Recently, I walked through the aisles of my local supermarket and was horrified when I stumbled upon the American section.  Imagine a few shelves packed with every manner of preservative and artificial color.  Everything from Fruity Pebbles to Nerds and Cheetos to Pop Tarts and Kraft Macaroni & Cheese.  Basically, food for children.  Or stoned people.  I was so embarrassed I had to walk away.  I didn’t want other shoppers to think I was contemplating putting any of these items into my basket.  Then I saw the Boylan’s Black Cherry Soda and I couldn’t resist.  I also couldn’t help thinking about Lenny Bruce.

In the 1960s, Bruce neologized Jewish and Goyish as part of his act.  In it, he included many foods.  Black cherry soda being one of them and to me the most memorable.  Probably because as a kid it was my favorite drink to order when eating Reuben sandwiches at Greenblatt’s.

Kool-Aid is goyish. All Drake’s cakes are goyish. Pumpernickel is Jewish, and, as you know, white bread is very goyish. Instant potatoes–goyish. Black cherry soda’s very Jewish. Macaroons are very Jewish–very Jewish cake. Fruit salad is Jewish. Lime jello is goyish. Lime soda is very goyish.”  This is what played out in my head as I stood mouth agape looking at the black cherry soda of my youth.  I started to feel self-conscious with all the passersby witnessing my struggle.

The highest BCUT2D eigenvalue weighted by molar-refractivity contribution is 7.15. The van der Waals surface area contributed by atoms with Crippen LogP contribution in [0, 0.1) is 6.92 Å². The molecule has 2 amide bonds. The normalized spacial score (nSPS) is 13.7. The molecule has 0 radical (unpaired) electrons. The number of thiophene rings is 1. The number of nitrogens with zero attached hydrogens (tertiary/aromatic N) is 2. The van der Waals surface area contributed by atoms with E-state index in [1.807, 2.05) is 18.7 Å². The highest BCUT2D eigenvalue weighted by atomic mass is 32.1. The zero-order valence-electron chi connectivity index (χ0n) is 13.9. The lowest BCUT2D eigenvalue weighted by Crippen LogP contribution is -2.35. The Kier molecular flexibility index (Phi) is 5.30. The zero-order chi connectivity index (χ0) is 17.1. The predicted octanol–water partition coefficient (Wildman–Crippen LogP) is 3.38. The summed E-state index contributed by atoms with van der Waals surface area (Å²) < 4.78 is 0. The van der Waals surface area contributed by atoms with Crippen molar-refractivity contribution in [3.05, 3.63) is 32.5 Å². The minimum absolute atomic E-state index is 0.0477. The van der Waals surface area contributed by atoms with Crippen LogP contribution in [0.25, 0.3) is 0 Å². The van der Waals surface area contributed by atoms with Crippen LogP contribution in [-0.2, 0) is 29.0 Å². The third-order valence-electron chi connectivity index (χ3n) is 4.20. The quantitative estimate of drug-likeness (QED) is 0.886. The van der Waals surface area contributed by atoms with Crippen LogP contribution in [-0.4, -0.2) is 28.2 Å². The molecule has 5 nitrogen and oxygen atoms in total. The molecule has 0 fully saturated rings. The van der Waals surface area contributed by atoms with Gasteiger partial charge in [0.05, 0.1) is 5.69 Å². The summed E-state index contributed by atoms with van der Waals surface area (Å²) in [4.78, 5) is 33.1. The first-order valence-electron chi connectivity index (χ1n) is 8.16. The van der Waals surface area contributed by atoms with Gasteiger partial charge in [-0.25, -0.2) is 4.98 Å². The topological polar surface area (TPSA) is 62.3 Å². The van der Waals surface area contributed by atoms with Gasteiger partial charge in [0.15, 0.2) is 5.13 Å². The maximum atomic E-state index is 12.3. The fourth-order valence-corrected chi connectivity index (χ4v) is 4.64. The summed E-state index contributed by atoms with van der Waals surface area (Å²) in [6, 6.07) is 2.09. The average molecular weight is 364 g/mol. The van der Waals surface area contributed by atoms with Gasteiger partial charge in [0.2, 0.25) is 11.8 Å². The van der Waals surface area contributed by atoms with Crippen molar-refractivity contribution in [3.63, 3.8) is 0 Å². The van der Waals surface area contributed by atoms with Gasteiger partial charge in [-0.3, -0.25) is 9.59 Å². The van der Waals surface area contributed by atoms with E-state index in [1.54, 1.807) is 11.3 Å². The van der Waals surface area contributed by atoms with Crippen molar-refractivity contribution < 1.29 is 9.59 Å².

Eventually I put the indecision to an end and put the bottle of Boylan’s in my basket.  I headed for the check out and drank my soda with relish on the way home.  When it was finished, I hid the evidence of my crime against acceptable cuisine in some random recycling bin on the street.  I wanted no evidence to shame my English family.